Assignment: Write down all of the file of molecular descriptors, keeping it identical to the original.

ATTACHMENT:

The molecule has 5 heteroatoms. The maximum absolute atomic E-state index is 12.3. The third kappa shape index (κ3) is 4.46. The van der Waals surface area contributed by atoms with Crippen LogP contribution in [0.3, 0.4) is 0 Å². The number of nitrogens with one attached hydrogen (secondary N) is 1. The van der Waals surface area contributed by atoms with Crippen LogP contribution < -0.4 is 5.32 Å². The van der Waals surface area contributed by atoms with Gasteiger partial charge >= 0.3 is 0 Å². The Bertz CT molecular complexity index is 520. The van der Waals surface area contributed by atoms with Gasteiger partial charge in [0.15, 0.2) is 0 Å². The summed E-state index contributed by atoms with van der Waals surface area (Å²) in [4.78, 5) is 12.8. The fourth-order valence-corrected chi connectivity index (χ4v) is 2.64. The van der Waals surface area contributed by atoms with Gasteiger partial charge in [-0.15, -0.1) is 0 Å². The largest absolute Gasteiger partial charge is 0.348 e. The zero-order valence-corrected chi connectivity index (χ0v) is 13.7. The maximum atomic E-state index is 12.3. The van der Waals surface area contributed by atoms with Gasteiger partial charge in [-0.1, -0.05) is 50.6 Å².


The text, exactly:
The molecule has 5 heteroatoms. The maximum absolute atomic E-state index is 12.3. The third kappa shape index (κ3) is 4.46. The van der Waals surface area contributed by atoms with Crippen LogP contribution in [0.3, 0.4) is 0 Å². The number of nitrogens with one attached hydrogen (secondary N) is 1. The van der Waals surface area contributed by atoms with Crippen LogP contribution < -0.4 is 5.32 Å². The van der Waals surface area contributed by atoms with Gasteiger partial charge >= 0.3 is 0 Å². The Bertz CT molecular complexity index is 520. The van der Waals surface area contributed by atoms with Gasteiger partial charge in [0.15, 0.2) is 0 Å². The summed E-state index contributed by atoms with van der Waals surface area (Å²) in [4.78, 5) is 12.8. The fourth-order valence-corrected chi connectivity index (χ4v) is 2.64. The van der Waals surface area contributed by atoms with Gasteiger partial charge in [-0.15, -0.1) is 0 Å². The largest absolute Gasteiger partial charge is 0.348 e. The zero-order valence-corrected chi connectivity index (χ0v) is 13.7. The maximum atomic E-state index is 12.3. The van der Waals surface area contributed by atoms with Gasteiger partial charge in [-0.1, -0.05) is 50.6 Å².